in T'interwebs

Scene7: Acquired by Adobe

This is interesting news. Scene7, probably the most developed ‘rich media delivery service’ has been acquired by the hairy old-timer on the imaging block, Adobe.

Unless you’ve used Scene7 it’s difficult to explain, but most of the rich trickery/magic you see on retail sites has their fingerprint on it: detailed image zoom and rotate, colour swatching (where the images changes colour/pattern/material as if by magic) and marking up room-set images so that you see individual products (say chairs, sofa, lamp) from within the scene linked to the individual product page. They also do behind-the-scenes things like image management, optimising, streaming and caching, but it’s the visual magic that catches the eye.

Adobe – who are dominant in on-screen, portable imaging and “layered” images (photoshop etc) – have been very active of late getting into dynamic imaging and web. Their advances with Apollo and Flex and Flash have positioned them well for the Web2.0, rich-interaction web trends.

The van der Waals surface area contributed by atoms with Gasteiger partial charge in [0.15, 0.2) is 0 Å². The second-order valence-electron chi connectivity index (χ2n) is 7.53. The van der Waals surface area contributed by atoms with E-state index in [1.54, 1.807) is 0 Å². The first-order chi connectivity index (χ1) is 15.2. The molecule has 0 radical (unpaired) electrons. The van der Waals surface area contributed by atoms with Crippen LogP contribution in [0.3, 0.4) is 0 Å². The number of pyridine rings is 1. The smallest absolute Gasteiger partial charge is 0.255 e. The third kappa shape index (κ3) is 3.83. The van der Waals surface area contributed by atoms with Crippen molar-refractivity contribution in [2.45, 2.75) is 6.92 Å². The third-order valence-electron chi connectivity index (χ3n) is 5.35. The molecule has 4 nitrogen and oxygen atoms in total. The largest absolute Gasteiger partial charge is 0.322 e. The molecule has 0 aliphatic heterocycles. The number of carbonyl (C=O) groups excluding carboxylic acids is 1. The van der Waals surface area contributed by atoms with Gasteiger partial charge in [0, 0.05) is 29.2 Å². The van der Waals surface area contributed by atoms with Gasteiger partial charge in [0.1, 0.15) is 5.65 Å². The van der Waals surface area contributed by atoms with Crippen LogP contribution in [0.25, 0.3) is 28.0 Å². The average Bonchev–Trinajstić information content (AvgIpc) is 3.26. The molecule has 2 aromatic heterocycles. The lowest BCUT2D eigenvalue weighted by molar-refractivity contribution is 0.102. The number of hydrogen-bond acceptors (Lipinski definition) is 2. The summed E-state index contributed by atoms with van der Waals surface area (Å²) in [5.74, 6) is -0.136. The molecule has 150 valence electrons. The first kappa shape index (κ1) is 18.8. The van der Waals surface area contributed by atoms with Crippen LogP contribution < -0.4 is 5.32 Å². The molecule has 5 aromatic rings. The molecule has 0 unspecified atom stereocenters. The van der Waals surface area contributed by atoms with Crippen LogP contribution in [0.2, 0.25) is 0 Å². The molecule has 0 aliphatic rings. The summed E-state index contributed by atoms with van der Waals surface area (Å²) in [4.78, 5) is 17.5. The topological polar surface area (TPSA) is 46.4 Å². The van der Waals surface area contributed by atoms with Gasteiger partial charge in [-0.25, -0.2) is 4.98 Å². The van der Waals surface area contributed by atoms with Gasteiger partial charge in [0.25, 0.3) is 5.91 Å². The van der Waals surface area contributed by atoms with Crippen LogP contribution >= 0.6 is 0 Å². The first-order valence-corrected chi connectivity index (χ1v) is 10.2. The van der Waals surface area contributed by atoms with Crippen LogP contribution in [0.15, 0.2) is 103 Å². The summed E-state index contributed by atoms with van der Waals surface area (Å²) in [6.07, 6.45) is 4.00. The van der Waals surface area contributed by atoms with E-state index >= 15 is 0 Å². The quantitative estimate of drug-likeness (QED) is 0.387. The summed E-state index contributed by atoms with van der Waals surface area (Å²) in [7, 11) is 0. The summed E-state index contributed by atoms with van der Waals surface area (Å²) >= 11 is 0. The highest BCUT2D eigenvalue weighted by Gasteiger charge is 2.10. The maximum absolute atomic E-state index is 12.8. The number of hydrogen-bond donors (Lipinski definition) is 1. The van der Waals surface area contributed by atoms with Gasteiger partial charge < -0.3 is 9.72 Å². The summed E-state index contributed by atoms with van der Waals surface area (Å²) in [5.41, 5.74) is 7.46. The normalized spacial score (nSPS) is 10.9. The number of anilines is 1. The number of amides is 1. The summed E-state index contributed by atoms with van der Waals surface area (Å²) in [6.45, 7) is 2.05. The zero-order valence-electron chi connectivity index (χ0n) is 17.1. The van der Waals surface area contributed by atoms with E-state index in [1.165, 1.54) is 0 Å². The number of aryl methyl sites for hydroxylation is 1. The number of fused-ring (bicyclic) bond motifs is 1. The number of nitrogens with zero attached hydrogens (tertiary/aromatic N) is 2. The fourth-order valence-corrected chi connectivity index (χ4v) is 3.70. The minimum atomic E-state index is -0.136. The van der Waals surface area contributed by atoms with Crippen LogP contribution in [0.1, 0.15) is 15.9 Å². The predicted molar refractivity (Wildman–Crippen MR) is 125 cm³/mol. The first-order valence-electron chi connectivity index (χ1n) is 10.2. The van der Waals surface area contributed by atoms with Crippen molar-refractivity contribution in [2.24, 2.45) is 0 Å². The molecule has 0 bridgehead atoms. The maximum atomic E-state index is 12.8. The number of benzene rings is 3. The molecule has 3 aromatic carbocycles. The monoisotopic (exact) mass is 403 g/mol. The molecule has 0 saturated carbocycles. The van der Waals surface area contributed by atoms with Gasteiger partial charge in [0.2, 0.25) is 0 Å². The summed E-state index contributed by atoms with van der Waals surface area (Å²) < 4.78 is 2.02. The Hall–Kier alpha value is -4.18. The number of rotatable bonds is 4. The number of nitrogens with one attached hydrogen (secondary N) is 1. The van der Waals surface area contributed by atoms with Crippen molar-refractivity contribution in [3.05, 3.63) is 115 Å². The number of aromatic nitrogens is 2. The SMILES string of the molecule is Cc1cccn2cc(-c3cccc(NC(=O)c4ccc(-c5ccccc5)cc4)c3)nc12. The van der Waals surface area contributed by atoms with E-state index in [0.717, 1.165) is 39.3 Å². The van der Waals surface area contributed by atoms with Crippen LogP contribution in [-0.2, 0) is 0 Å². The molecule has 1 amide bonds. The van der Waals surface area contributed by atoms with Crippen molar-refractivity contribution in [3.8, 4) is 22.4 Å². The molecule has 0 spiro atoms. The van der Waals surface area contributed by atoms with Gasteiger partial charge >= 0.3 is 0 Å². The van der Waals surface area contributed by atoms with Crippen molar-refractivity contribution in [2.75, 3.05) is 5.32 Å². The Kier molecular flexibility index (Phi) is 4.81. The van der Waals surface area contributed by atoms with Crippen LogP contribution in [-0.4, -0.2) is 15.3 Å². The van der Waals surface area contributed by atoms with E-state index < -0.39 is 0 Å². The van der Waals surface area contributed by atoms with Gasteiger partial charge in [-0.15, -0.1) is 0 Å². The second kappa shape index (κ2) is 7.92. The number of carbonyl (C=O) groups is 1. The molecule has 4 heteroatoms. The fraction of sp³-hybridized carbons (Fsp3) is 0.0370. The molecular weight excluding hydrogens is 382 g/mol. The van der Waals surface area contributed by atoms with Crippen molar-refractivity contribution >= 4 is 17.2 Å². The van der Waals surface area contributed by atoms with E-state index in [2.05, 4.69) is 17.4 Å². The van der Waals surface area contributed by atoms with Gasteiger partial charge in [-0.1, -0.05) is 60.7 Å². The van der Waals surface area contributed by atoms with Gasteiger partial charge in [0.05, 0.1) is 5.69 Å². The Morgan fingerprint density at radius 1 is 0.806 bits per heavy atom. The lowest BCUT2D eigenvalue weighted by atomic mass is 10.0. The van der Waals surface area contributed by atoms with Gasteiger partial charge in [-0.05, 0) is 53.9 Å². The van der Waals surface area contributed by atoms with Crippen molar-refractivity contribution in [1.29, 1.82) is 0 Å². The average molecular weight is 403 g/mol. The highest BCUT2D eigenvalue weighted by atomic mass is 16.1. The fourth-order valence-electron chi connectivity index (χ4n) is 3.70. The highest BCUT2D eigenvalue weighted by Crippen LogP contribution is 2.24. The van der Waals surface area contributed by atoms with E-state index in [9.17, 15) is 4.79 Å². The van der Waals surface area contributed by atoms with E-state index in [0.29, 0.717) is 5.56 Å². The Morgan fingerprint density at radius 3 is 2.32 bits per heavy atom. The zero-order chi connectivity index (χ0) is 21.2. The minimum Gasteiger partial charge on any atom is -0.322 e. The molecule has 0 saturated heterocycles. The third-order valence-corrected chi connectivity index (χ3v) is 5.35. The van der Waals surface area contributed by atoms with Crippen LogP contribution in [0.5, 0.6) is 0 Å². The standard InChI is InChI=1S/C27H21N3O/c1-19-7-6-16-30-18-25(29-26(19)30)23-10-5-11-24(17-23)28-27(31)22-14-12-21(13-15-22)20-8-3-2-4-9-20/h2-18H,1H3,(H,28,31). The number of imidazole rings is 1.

The addition of Scene7 fills the gap between creating images (Photoshop) and widgets (Flash) and on-site behaviour (Dreamweaver and Flex) with an image management layer for “everything else”.

Scene7 will benefit from the addition scale of Adobe (to support their growth) and hopefully (please, please!) Adobe can wave a magic wand over the S7 backend and admin systems which – when falling from the Ugly Tree – hit every branch on the way down. Hard. 🙂

Adobe has a good record of maintaining the relative independence and creativity of acquired companies (eg Macromedia) and so there’s every hope that the energy that Scene7 have showed of late will continue into the new structure.

As an aside it’s also an interesting time from the business side too. After a disruptive period during which the Big Beasts looked a little off the pace, we’re seeing a resurgent, focused Adobe; Apple combining flair with solid commercials; Microsoft releasing Silverlight (nice Sony-like logo, bits of open source, Python and Ruby allowed…)…. In all, the world’s a more interesting pace and the ‘big guys’ are waking up and getting good better.

Anyway, to return to a semblance of a point, it’ll be interesting to see how S7’s competitors respond and – even more pertinently – how Microsoft and others will respond to a confident S7 linked to a competitor for the crown of King of the Rich Internet.

Rich, of course, being the operative word 😉

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